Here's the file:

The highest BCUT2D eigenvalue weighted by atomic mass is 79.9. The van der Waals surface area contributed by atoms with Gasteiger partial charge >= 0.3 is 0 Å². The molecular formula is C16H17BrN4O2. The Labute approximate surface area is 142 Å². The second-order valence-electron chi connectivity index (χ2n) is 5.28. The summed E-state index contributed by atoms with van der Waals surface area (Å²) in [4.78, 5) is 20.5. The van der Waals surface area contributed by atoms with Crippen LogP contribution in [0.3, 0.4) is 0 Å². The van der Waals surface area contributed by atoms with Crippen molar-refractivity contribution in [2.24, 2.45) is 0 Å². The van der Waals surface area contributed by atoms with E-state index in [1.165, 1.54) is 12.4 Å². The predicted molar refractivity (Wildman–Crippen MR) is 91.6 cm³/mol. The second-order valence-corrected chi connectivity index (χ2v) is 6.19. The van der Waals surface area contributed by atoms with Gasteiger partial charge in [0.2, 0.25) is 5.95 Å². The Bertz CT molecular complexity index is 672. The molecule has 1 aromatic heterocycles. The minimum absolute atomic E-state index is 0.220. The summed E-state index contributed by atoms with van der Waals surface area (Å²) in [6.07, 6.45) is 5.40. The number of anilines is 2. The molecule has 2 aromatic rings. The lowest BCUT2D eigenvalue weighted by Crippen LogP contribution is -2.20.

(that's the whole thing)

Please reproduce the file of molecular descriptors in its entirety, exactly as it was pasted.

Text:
The highest BCUT2D eigenvalue weighted by atomic mass is 79.9. The van der Waals surface area contributed by atoms with Gasteiger partial charge >= 0.3 is 0 Å². The molecular formula is C16H17BrN4O2. The Labute approximate surface area is 142 Å². The second-order valence-electron chi connectivity index (χ2n) is 5.28. The summed E-state index contributed by atoms with van der Waals surface area (Å²) in [4.78, 5) is 20.5. The van der Waals surface area contributed by atoms with Crippen LogP contribution in [0.3, 0.4) is 0 Å². The van der Waals surface area contributed by atoms with Crippen molar-refractivity contribution in [2.24, 2.45) is 0 Å². The van der Waals surface area contributed by atoms with E-state index in [1.165, 1.54) is 12.4 Å². The predicted molar refractivity (Wildman–Crippen MR) is 91.6 cm³/mol. The second-order valence-corrected chi connectivity index (χ2v) is 6.19. The van der Waals surface area contributed by atoms with Gasteiger partial charge in [0.2, 0.25) is 5.95 Å². The Bertz CT molecular complexity index is 672. The molecule has 1 aromatic heterocycles. The minimum absolute atomic E-state index is 0.220. The summed E-state index contributed by atoms with van der Waals surface area (Å²) in [6.07, 6.45) is 5.40. The number of anilines is 2. The molecule has 2 aromatic rings. The lowest BCUT2D eigenvalue weighted by Crippen LogP contribution is -2.20.